We had been promising the kids for ages that we would take them to the open-air rink beside the river. It sits alongside the Delta Bessborough hotel, a château-like building that regally overlooks the river. The photo shows the hotel on the right and the rink and changing room on the left. The river is semi-frozen and absolutely spectacular at the moment. The rink is free, and provides skates and helmets to anyone needing them. We had been shopping at Preston Crossing, and decided to swing by the rink on the way back.
It didn’t start well. The kids had brought a mismatched variety of winter clothing with them. They were randomly missing a scarf, proper gloves, and a thick hat. Nicholas started crying the minute the van stopped. “ I’m COLD!” he whinged, standing in the van with a jacket on over his long-sleeved top. “Where’s your jumper?” I demanded. Sheepish look. More tears. Less patience from Mammy. Rebecca was bellowing to be put into all her gear – snow pants, hat, gloves, scarf, jacket, ice-skates etc. It took ages. Nicholas was escalating into full-blown hysteria. The others were still struggling into snow pants and skates. I sent them over to the rink with Michael and tried to calm down my youngest son. “I’m not going out in the COLD! NOT! I want to go with Daddy to Tim Horton’s and get HOT CHOCOLATE!!!!” “FINE!” I snarled, and packed him off with Michael. Rebecca and I crossed the road to the rink. Benjamin and Christopher were chasing each other around the ice, and Isabel was pootling along with a kind of Zimmerman-like frame. Rebecca wanted one. We waited till one was left back to the edge, snaffled it and set off. She was fed up and cold after ten minutes, so we went over to the fire pit to get warm. We stood there, holding our hands out to the flames, watching the skaters whirl round the huge Christmas tree in the centre of the rink. Michael came back with hot chocolate and doughnuts. I couldn’t feel my legs at that stage. Enough was enough. We packed them back into the van and headed back to the greatest invention ever – indoors.
The next day was New Year’s Eve, and the children wanted to go back to the rink. We decided to have dinner and head out when it got dark. The rink was open till 1am, though obviously we weren’t going to be availing of these extended hours. We wrapped every child up like an onion. Only their eyes were visible. I put on two pairs of tracksuit bottoms and wore my fleecey vest under my coat. It was like going into battle, with an invisible and invidious enemy. Canadian winters don’t scare us. Much.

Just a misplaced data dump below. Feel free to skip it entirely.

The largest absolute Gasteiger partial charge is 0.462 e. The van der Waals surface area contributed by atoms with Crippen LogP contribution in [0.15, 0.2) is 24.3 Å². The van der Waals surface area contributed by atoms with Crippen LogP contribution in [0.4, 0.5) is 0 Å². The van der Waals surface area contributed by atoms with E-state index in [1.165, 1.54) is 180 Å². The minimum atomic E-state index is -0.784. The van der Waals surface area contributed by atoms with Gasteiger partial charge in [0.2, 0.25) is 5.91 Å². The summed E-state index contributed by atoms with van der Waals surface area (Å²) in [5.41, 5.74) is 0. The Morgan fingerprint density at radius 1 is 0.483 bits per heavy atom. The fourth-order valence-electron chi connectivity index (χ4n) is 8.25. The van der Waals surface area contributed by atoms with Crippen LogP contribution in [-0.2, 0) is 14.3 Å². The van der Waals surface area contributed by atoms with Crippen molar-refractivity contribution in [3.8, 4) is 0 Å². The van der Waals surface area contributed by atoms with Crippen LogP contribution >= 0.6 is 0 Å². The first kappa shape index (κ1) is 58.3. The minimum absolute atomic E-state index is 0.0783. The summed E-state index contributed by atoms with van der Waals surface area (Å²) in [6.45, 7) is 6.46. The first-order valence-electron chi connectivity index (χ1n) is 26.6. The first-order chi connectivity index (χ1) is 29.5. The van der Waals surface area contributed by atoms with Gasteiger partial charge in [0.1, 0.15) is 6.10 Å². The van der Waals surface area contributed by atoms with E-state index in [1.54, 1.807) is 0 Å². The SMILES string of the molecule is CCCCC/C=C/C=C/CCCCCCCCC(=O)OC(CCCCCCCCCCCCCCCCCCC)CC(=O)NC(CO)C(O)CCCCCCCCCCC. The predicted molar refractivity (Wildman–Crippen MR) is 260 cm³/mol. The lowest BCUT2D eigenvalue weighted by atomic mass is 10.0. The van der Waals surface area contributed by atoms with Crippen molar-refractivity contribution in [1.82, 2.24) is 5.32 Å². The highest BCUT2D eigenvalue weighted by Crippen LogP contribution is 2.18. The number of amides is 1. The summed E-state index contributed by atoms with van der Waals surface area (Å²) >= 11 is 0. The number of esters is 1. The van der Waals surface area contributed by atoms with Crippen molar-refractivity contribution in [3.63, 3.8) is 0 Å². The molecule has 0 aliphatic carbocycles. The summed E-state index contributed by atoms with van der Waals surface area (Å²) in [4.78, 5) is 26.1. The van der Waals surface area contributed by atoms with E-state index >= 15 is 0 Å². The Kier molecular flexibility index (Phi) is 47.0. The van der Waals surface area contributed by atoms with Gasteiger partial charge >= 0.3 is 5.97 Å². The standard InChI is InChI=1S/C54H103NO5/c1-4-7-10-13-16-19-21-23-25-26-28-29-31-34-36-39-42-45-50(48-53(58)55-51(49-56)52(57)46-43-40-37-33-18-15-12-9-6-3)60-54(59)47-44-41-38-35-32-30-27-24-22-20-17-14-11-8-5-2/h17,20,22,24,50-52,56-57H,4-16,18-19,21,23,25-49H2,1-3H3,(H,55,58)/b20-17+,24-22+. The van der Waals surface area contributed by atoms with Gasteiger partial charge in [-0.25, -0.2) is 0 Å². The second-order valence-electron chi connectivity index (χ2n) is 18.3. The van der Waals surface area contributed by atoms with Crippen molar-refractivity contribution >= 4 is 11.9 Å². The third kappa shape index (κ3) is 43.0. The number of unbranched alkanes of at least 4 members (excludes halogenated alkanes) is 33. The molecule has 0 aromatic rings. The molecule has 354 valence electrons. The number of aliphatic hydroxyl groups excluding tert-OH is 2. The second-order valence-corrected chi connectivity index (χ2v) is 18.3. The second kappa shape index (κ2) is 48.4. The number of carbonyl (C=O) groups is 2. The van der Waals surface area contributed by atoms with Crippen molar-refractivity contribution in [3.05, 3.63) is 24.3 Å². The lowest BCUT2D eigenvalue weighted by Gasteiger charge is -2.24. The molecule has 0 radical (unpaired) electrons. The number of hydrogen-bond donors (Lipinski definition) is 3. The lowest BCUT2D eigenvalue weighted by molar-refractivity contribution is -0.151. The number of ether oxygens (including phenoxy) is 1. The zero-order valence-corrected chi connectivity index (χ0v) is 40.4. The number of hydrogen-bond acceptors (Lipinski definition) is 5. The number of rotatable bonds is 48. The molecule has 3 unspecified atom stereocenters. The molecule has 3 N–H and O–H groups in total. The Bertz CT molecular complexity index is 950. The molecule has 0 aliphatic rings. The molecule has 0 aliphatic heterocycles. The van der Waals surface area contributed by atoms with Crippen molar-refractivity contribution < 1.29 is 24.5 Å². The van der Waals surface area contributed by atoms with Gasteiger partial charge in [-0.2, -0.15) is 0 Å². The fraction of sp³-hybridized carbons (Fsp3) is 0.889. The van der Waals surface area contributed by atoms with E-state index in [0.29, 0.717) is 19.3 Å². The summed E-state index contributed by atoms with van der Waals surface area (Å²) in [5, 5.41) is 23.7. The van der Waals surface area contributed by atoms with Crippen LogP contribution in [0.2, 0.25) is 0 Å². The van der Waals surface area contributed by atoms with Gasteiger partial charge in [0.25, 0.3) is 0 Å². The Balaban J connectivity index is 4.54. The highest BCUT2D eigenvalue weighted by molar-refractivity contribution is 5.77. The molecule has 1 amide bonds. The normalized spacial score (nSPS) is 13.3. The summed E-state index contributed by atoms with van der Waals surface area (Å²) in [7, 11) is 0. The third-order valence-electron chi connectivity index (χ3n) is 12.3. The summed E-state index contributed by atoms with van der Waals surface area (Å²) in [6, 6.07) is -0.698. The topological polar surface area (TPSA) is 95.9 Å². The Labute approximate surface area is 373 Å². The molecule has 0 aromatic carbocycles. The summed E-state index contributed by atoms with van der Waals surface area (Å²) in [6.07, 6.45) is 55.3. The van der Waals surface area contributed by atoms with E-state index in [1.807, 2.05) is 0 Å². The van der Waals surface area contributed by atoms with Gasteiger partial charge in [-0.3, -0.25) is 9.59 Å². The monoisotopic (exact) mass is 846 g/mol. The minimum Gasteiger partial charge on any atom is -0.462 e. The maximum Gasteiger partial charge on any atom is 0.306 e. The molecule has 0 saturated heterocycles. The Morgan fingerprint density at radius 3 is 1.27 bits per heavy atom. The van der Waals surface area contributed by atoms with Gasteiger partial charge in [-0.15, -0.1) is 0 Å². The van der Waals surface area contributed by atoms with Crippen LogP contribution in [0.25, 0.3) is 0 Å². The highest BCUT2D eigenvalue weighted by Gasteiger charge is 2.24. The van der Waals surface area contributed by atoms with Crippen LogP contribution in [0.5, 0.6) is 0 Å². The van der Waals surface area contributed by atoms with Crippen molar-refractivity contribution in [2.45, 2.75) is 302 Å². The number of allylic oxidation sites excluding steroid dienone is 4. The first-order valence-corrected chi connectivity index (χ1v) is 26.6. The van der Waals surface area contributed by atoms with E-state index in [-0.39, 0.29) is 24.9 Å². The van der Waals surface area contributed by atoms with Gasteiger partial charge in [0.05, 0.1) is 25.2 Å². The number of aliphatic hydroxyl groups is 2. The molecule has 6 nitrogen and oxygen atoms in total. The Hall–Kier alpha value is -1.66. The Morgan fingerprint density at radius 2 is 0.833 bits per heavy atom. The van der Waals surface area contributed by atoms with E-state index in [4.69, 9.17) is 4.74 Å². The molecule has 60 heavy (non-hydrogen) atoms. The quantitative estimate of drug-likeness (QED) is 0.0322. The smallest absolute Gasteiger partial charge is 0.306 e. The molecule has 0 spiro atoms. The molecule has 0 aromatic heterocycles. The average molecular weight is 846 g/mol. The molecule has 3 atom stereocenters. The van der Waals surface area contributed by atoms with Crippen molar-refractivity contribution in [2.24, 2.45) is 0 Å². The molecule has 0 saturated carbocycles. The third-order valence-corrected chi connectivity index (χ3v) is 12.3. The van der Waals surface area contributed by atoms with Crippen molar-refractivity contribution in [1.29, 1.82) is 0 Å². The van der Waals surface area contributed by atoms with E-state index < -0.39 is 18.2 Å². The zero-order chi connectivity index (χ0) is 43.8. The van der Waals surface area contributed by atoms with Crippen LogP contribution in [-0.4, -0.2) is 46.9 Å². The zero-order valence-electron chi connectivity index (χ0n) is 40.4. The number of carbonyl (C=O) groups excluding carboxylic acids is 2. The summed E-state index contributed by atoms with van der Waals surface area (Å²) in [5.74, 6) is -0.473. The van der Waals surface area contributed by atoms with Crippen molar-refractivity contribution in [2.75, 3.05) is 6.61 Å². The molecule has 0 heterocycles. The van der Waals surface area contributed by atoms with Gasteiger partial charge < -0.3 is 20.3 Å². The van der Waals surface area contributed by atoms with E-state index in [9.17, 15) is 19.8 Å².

We stopped into June and Eddie’s apartment on the way, as they wanted to inspect Michael on his birthday and see if he’d aged overnight. James and Kelly and Jay arrived and we admired the New Year’s Eve bottle of Captain Morgan’s rum that was waiting to be broken into. However, we hadn’t really thought through the ramifications of heading into a heated apartment building in full winter regalia. It was like walking into a Turkish bath. I could almost feel the fat melting off me. Rebecca was scarlet in the face and the others were starting to attempt to strip. There was no way we were re-clothing the lot of them. We wished them all a happy new year and left for the rink.
It was so different to be there at night. It was pitch dark, and the Christmas tree lights were shining in the frosty air. The changing room had a big fire lighting in the stove, and music was playing from the rink speakers. The kids had me haunted to have a go on my skates, so I donned them and stepped tentatively onto the ice. Now, I used to roller-skate many moons ago, and expected it to be similar, but it was impossible. I moved jerkily across the ice, terrified of falling, and emitting tiny shrieks of horror every couple of yards, Benjamin and Christopher came over to help, and towed me around a couple of times. I had a vice-like grip on their hands, and kept muttering “don’t let me fall” over and over. I gave up after twenty minutes, much to the relief of my sons and my ankles, and resumed normal service of strolling around the ice in my snow boots and watching the experts.
There was one tall, impossibly elegant skater gliding, dressed from head to foot in black and wearing only a hat as concession to the cold. The kids were mesmerised. “She’s brilliant”, whispered Nicholas. “She’s a he”, whispered Michael to me. I looked closer and sure enough, underneath the eye make-up and multiple piercings was a man. There were two figure skaters twirling in their beautiful white skates, and I suggested to the boys that they go over and ask them how to skate backwards. They were aghast at the thought. “We’d look stupid, Mam. That’s so embarrassing“. It’s all downhill on the embarrassing parenting front from now on, I suppose.
More and more people arrived as the evening went on. Couples swung around, hand in hand, and kids in hockey jerseys darted between the adults, whooping and swooping, and skidding to expert stops at the fire pit. Their skill and dexterity was amazing. I think kids in Canada must be born with skates on their feet. Nicholas’ current method of skating is to run as fast as he can across the ice and then fall over in a heap. He loves it. All their winter padding means they can fall and tumble without hurting themselves. Isabel and another girl were happily pushing wooden chairs around as a support, and Rebecca had commandeered a red frame. Michael and I strolled around after them, wrapped up to the eyeballs and enjoying the spectacle.